The Cincture or Cord

Make-up and Present Use

A thick cord of silk, linen or cotton with tassel ends. Secures Alb around waist.

History of Former Use

Used to gird up the long, lose flowing Alb, so as not to interfere with walking or working.

Relation to Christ

At the Last Supper Jesus washed the feet of the disciples then dried them using the towel girded around His waist. Also symbolizes cord that bound Jesus to the pillar when being scourged.

Meaning for Us

A symbol of girding ourselves for hard service, keeping the passions in check; to be pure and strong spiritually so as to fight evil and do good.

Prayer While Vesting

“Gird me, O Lord, with the cincture of purity and extinguish in my heart the fire of concupiscence so that the virtue of continence and chastity always abiding in my heart, I may better serve Thee.”

The Maniple

Make-up and Present Use

A band of cloth of the same material and color as Stole and Chasuble worn on the left arm, about 4” wide by 30” long.

History of Former Use

Customary in hot climates to wear such a cloth on the arm to wipe away dust and perspiration, also it’s folds were used as a purse.

Relation to Christ

Recalls the manacles with which the hands of Jesus were bound; also the rope by which He was led to death.

Meaning for Us

Maniple comes from two Latin words, “manus plena,” meaning “the hand is full.’ Hence symbolizes handful of patient work and service, which are precious things to earn the reward of salvation. Suggests wiping off the mind and heart of all sloth or fear of labor.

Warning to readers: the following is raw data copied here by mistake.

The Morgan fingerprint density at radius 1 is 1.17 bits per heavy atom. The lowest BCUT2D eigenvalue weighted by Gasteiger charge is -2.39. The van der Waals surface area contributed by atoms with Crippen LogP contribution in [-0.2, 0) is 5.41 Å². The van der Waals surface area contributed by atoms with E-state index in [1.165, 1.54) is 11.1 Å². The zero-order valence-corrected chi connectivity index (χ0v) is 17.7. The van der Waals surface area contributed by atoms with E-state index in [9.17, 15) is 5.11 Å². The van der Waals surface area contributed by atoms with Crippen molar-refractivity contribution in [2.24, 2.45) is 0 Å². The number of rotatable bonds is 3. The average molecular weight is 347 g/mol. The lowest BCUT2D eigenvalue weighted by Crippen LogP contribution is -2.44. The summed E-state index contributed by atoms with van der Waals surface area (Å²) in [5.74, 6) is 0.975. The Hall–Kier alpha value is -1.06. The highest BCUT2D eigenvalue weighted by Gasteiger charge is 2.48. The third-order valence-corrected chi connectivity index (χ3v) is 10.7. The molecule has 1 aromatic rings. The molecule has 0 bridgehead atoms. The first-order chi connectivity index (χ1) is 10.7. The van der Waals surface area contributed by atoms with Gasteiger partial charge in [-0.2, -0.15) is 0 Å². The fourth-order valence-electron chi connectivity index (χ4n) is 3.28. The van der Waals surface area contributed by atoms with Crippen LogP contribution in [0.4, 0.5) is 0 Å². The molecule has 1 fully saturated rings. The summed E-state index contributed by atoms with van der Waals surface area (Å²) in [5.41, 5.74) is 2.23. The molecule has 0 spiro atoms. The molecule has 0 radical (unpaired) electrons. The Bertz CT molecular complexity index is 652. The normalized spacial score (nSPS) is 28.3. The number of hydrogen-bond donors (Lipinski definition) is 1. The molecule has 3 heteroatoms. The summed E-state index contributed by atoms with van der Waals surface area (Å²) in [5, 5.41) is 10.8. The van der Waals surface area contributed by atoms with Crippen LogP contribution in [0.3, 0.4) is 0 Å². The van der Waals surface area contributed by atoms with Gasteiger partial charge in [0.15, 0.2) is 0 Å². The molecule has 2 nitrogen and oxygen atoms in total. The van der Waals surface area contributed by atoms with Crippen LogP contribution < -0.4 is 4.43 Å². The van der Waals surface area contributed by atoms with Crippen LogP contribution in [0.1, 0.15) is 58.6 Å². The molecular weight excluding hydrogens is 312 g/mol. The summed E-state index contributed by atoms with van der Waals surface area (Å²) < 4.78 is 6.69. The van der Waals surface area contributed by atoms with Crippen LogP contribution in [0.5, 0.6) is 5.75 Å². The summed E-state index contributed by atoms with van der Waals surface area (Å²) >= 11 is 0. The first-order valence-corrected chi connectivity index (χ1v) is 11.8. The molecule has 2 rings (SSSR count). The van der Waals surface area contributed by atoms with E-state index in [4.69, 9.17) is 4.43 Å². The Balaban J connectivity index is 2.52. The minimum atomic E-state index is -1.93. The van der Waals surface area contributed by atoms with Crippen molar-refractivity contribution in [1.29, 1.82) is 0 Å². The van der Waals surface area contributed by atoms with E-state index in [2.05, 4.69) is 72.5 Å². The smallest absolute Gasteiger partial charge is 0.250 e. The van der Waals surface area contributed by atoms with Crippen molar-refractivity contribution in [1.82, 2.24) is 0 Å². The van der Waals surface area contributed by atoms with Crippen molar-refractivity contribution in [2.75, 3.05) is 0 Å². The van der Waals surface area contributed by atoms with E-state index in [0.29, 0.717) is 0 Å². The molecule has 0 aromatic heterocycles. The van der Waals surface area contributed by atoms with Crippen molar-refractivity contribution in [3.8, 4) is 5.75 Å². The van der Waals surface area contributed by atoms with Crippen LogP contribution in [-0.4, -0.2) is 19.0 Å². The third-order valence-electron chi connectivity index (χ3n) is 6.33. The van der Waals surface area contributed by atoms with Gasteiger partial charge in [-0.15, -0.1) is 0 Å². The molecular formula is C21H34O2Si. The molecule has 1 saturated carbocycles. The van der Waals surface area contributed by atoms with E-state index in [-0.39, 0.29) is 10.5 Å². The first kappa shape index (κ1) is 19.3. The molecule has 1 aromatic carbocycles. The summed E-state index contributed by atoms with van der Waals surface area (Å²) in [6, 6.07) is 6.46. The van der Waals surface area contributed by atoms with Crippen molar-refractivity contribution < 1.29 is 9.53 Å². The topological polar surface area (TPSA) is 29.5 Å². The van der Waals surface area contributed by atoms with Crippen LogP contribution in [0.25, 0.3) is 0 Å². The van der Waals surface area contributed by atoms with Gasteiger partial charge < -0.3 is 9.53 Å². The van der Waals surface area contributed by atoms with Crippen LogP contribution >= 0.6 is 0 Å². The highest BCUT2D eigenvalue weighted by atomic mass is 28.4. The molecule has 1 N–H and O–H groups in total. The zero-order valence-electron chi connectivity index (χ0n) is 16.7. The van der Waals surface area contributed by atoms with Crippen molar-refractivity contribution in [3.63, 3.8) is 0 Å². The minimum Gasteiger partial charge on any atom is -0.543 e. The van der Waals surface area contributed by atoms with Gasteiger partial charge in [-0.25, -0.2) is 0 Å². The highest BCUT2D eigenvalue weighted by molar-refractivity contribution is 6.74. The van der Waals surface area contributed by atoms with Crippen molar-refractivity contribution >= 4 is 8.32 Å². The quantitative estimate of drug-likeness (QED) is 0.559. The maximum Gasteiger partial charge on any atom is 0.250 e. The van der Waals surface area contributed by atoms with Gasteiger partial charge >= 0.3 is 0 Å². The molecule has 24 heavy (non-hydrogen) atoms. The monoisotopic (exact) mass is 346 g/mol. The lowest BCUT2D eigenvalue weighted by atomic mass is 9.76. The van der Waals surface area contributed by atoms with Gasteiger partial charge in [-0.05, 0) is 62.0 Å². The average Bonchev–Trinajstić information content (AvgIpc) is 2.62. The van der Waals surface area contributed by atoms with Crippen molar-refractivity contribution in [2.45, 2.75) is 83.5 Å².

Prayer while Vesting

“May I deserve, O Lord, to carry this maniple of sorrow and penance so that I may one day enjoy the reward of all my labors.

The Stole

Make-up and Present Use

A long strip of cloth about 3 to 4” wide and from 7 to 8’ long; of same material and color as Chasuble; worn around the neck, across the shoulders, crossed over the breast and fastened in place with the ends of the cincture.

History of Former Use

A scarf or neck piece; later a badge of honor for those enjoying any dignity; or a distinctive mark of duty for those exercising authority.

Relation to Christ

Recalls the seamless garment of Christ, traditionally believed to have been worn by Mary. On Calvary, the soldiers not wishing to divide it into parts, cast dice for it.

Meaning For Us

Symbolizes the all-enveloping yoke of Christ’s service made sweet by His all-embracing love; of His Commandments made possible by the same ever-present love.

Prayer While Vesting

O Lord, Who hast said, “My yoke is sweet and My burden is light,” grant that I may so carry it as to merit Thy grace.

Colors of Vestments

The Amice, Alb and Cincture are usually made of white linen. The Maniple, stole and Chasuble are of different and more precious material. They vary in six liturgical colors according to the feast or church season. Gold may be used in place of white, red or green. White is the symbol of light, joy and purity and used on all Feasts of Jesus, except those of His sufferings; on all Feasts of Our Lady and on Feasts of the saints not martyred. Red is the symbol of blood and of fire; worn in the Masses of the Holy Ghost and on Feasts of Martyrs. Green is the symbol of hope used on Sundays after Epiphany to Septuagesima Sunday and on Sundays after Pentecost and advent. Violet sometimes called purple is the symbol of penance and worn during Advent and Lent. Rose is substantiated as a symbol of joy (during penitential seasons) is worn on the Third Sunday of Advent and Forth Sunday of Lent. Black is the symbol of mourning and worn only on Good Friday


From: used with permission.




Copyright © 2004 Victor Claveau. All Rights Reserved